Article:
I can’t take any credit for the covers of the horror anthologies my stories have appeared in. The horror genre is blessed with a lot of talented artists who create some wonderful pieces inspired by the stories written. I’m a fan of several artists in the genre that I hope one day they will design covers specifically for me.
Do you read a lot of horror? Who are your horror writing influences
I could name a lot of names, but my major horror influence is James Herbert. I grew up reading his books at an early age and still continue to do so. I really like his simple storytelling style. He has some mind-blowing ideas, especially in his more apocalyptic-themed books. He makes for a great study on how to do horror right.
What are the basic things that make horror and mystery different genres?
In a lot of ways, horror and mystery can be very similar. A horror story can be a thriller or a mystery if the premise of the story is to determine why something unexplainable is happening. I can employ the same techniques for telling both kinds of stories. But a mystery is firmly set in reality, dealing with real world motives and issues whereas horror is elastic. Both horror and mystery can have the same motives such as greed or hate, but horror can really stretch that theme to an extreme. Horror is a great venue for exploring parables or morality plays--terrible things will happen if you don’t do…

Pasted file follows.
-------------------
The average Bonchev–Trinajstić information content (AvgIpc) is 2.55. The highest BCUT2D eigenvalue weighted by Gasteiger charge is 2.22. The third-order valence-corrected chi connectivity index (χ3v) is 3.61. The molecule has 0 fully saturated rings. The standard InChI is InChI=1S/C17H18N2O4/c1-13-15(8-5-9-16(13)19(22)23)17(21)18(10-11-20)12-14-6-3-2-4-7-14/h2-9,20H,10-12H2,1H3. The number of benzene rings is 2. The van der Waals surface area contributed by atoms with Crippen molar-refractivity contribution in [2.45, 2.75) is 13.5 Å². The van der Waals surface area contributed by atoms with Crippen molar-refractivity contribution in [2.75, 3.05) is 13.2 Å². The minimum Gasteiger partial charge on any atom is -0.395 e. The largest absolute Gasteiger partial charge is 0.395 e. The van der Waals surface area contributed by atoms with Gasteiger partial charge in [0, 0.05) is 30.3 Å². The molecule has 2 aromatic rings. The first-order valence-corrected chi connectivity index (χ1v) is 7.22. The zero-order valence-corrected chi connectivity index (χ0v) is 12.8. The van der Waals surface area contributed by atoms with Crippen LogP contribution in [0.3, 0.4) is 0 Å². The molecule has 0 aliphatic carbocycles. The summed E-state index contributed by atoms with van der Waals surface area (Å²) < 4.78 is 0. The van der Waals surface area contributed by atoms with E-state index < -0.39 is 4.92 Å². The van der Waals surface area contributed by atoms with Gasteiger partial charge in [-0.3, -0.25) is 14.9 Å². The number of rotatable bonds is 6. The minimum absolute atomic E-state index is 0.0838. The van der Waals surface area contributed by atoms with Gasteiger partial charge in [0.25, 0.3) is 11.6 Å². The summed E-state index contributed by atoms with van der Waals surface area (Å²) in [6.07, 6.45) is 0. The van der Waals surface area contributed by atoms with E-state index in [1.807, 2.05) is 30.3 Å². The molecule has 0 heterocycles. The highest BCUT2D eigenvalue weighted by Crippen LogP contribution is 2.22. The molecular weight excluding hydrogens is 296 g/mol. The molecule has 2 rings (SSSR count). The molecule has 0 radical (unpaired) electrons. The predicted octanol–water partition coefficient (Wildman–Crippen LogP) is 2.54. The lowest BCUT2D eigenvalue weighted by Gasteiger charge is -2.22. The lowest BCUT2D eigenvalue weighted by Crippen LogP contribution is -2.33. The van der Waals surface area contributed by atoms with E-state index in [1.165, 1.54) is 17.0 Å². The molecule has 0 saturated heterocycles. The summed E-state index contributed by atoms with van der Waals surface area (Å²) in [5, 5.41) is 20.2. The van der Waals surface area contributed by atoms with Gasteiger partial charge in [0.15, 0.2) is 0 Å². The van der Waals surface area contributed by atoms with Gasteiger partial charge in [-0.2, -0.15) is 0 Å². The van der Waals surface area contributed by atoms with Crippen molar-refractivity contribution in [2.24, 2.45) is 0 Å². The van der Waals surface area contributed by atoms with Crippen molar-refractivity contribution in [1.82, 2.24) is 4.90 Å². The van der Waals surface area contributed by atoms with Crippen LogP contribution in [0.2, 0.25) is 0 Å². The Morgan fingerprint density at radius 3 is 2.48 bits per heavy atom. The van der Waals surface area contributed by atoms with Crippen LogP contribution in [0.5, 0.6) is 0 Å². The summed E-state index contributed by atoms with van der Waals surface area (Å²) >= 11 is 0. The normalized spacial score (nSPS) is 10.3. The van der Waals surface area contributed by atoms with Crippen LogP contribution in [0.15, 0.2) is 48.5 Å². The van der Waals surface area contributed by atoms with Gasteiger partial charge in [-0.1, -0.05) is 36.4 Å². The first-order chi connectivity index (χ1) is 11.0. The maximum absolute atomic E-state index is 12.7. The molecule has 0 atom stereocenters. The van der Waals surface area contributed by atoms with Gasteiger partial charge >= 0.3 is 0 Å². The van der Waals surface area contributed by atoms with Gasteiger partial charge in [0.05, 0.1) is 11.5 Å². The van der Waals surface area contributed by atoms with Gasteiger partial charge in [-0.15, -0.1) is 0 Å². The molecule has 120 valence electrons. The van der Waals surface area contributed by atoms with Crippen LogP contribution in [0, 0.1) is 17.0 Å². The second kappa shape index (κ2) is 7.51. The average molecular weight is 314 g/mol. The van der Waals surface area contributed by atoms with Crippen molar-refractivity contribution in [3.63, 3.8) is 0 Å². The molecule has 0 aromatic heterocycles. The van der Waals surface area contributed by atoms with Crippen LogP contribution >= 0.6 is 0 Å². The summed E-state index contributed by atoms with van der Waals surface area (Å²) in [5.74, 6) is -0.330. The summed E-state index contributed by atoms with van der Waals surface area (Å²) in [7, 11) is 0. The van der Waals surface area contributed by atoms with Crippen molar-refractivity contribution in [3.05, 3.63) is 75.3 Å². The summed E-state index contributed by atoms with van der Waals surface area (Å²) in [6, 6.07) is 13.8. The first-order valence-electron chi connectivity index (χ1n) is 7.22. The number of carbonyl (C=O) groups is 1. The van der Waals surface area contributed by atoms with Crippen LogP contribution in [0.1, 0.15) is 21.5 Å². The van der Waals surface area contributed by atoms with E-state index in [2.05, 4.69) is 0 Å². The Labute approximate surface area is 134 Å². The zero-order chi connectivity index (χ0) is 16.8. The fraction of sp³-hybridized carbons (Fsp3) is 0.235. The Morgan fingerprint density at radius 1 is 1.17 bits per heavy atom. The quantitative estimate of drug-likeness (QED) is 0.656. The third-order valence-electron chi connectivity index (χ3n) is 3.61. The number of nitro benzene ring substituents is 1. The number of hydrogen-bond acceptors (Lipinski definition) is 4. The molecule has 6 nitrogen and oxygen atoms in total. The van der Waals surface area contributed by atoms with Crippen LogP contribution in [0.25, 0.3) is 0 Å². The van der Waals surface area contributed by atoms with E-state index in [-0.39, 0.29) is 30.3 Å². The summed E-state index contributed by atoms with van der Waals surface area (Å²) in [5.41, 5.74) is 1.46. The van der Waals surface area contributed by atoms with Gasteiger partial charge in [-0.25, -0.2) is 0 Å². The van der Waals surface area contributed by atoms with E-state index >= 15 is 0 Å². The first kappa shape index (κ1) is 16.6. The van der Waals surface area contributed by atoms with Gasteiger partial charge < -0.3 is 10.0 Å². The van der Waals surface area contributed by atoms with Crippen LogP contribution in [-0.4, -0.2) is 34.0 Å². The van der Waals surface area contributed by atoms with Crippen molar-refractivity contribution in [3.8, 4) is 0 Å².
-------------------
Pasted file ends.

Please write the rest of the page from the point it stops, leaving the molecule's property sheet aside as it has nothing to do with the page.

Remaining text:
Like many authors, you have chosen to pose with your dog. Is there a writerly reason for this?
Man’s best friend is his dog—the same goes with writers. Royston listens to all my bitching and complaining when things go wrong and nods in appreciation. He wags his tale when I make a sale. He’s just there for me. Being a dachshund, he’s the perfect size to lie across my lap while I write, making him a lovely body warmer during the winter.
How can readers find out more about Simon Wood, his books and stories?
Everybody is welcome to drop by www.simonwood.net or http://www.myspace.com/simonwoodwrites. Of course, I’m Man Thursday over at www.murderati.com. I write a free monthly e-newsletter, which is a humorous look at the world and where I don’t fit in. People can sign up at http://www.simonwood.net/newsletter.htm.